[CUA Office of Public Affairs]

Jan. 11, 2002


Catholic University Students Will Pray and March for Life


Catholic University students will once again play a major role in this month’s March for Life, a peaceful pro-life march held each year in downtown Washington, D.C., that draws tens of thousands of participants.


CUA students participate in the 2001 March for Life.

The United States Conference of Catholic Bishops, the Basilica of the National Shrine of the Immaculate Conception and CUA are co-sponsoring the Jan. 21 National Prayer Vigil for Life at the Basilica on the eve of the march. 


Nearly 200 Catholic University students have already registered to take part in the Jan. 22 march and help chaperone about 1,500 high school students from across the country who will stay at the CUA campus overnight before the event. Last year, about 170 CUA students took part in the march.


More CUA students are expected to sign up for the peaceful march that begins at the White House and winds its way to the Capitol building, said Therese Bermpohl, CUA’s associate minister for community service, who is coordinating the university’s involvement in the event.


“It’s a chance for them to march together, to stand for something that is fundamental to their lives,” Ms. Bermpohl said. “Being able to stand up for life is something they can get excited about.”


Just as it did last year, CUA is hosting about 1,500 of the anticipated 1,800 high school students and other “pilgrims” who will camp out on the night of Jan. 21 inside the Raymond A. DuFour (athletic) Center and at the Basilica of the National Shrine of the Immaculate Conception.


Catholic University students who signed up to help will chaperone the students that night to make sure they stay in their assigned sleeping areas following the 1 a.m. curfew, Ms. Bermpohl said. Additionally, some CUA students will serve as ushers at the 8 p.m. vigil Mass on Jan. 21 at the Basilica, which will be celebrated by Cardinal Anthony Bevilacqua, archbishop of Philadelphia and chairman of the Catholic Bishops’ for Pro-Life Activities. Numerous other bishops and priests will concelebrate the Mass, which is expected to draw a standing-room-only crowd.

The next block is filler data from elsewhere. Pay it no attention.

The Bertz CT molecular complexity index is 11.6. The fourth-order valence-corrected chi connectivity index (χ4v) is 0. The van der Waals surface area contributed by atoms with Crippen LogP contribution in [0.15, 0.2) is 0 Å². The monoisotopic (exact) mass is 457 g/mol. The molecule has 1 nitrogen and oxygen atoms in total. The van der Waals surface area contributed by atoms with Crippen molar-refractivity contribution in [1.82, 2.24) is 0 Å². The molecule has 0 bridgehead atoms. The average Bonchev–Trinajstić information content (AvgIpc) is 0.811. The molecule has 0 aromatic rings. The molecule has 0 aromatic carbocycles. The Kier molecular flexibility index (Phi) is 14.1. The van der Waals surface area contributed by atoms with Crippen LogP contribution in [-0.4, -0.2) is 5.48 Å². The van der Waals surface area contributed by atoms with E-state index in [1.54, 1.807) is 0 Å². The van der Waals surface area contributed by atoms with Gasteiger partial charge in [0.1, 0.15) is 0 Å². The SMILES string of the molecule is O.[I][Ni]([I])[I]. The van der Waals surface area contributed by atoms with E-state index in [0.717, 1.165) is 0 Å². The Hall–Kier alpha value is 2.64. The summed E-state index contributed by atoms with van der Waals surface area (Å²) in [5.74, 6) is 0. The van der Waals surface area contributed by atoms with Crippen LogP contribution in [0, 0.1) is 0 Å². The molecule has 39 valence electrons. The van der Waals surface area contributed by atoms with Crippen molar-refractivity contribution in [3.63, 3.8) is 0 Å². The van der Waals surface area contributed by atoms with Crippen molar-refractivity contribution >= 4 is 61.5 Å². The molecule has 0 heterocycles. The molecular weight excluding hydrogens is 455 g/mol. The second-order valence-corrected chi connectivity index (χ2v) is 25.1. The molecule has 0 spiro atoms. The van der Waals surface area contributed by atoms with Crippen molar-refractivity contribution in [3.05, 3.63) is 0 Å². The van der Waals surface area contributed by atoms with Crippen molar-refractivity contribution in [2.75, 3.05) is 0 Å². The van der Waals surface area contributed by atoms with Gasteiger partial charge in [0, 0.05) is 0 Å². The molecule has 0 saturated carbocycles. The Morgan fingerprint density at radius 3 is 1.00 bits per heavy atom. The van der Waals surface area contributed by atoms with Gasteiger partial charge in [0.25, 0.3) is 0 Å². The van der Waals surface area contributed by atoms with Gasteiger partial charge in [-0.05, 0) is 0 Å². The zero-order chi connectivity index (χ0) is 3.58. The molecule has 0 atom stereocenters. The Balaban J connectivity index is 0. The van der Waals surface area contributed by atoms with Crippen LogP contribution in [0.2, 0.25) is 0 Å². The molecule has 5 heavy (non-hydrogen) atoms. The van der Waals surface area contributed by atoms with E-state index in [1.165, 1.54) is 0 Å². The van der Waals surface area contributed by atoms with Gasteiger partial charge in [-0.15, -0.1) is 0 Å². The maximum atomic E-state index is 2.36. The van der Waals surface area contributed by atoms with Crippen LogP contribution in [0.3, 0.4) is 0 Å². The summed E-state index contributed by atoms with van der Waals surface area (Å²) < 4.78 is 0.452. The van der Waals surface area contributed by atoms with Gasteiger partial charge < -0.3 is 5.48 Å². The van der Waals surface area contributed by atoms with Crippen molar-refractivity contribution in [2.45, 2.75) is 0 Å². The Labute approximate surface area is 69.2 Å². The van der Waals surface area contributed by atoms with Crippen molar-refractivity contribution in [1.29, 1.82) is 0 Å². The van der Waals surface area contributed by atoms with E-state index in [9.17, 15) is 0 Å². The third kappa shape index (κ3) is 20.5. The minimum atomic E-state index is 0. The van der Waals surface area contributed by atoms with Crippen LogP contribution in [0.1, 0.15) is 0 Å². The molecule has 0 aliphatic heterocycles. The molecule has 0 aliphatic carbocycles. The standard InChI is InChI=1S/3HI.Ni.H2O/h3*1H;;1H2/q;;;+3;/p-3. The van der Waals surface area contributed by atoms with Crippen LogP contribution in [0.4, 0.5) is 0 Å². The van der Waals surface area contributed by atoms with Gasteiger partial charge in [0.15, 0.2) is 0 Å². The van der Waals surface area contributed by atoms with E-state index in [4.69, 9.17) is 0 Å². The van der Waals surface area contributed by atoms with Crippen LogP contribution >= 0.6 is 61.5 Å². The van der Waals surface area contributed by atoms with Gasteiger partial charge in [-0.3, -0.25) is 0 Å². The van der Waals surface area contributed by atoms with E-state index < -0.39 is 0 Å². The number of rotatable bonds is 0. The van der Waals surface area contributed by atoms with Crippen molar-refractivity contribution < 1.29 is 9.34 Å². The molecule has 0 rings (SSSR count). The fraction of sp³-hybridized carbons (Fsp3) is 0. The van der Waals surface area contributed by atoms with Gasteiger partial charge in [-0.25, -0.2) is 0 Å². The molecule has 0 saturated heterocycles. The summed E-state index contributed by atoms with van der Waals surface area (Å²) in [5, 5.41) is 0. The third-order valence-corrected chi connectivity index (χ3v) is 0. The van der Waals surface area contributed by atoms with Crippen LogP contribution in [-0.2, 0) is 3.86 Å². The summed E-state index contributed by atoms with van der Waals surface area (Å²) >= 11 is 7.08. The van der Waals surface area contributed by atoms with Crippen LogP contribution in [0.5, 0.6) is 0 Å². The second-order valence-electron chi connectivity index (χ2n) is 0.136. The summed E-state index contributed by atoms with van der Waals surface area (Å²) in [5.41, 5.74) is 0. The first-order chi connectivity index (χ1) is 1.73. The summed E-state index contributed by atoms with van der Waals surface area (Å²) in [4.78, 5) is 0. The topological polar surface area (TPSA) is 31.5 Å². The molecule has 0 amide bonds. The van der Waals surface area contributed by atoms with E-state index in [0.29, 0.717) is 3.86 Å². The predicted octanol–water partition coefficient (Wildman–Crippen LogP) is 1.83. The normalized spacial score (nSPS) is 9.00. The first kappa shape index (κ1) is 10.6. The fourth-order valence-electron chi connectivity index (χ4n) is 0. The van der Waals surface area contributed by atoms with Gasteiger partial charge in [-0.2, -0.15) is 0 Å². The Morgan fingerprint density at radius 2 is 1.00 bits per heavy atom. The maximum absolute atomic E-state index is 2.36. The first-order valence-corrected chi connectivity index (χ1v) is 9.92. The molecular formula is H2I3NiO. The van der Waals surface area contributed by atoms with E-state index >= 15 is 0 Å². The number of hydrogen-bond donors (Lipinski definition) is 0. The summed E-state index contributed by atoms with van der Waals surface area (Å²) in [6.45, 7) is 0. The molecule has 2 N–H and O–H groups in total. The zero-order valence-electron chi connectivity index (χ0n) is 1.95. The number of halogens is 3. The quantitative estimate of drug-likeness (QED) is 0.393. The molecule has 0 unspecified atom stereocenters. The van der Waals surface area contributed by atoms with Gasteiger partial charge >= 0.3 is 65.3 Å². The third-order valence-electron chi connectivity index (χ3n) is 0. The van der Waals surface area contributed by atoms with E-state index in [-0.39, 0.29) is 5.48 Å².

Following the Mass, those staying on the CUA campus are encouraged to take part in several pre-march activities, including praise and worship from 11:30 p.m. to 12:45 a.m. in the DuFour Center. A rosary will be held at 10:30 p.m. in the Basilica’s Crypt Church, and at 11:30 there will be a night prayer celebrated in accordance with the Byzantine Liturgy, also in the Basilica.


Confessions will be heard from 11 p.m. to 1 a.m. at the Basilica, and from 10:30 p.m. to 2 a.m. at the DuFour Center.


All-night adorations will take place until the 6 a.m. benediction in both the DuFour Center and the Basilica.


Cardinal Theodore E. McCarrick, archbishop of Washington and chancellor of the university, will celebrate Mass at the Basilica at 7:30 a.m. on the day of the march. Afterwards, participants will ride the Metro to the Ellipse near the White House, where they will join tens of thousands of other pro-life supporters.


“So frequently, [young people] feel the media portrays pro-lifers as these radical right-wing older people, whereas the majority of pro-lifers are young,” Ms. Bermpohl said. “This is a chance for them to get their faces out there.”




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Revised: March 27, 2001

All contents copyright © 2001.
The Catholic University of America,
Office of Public Affairs.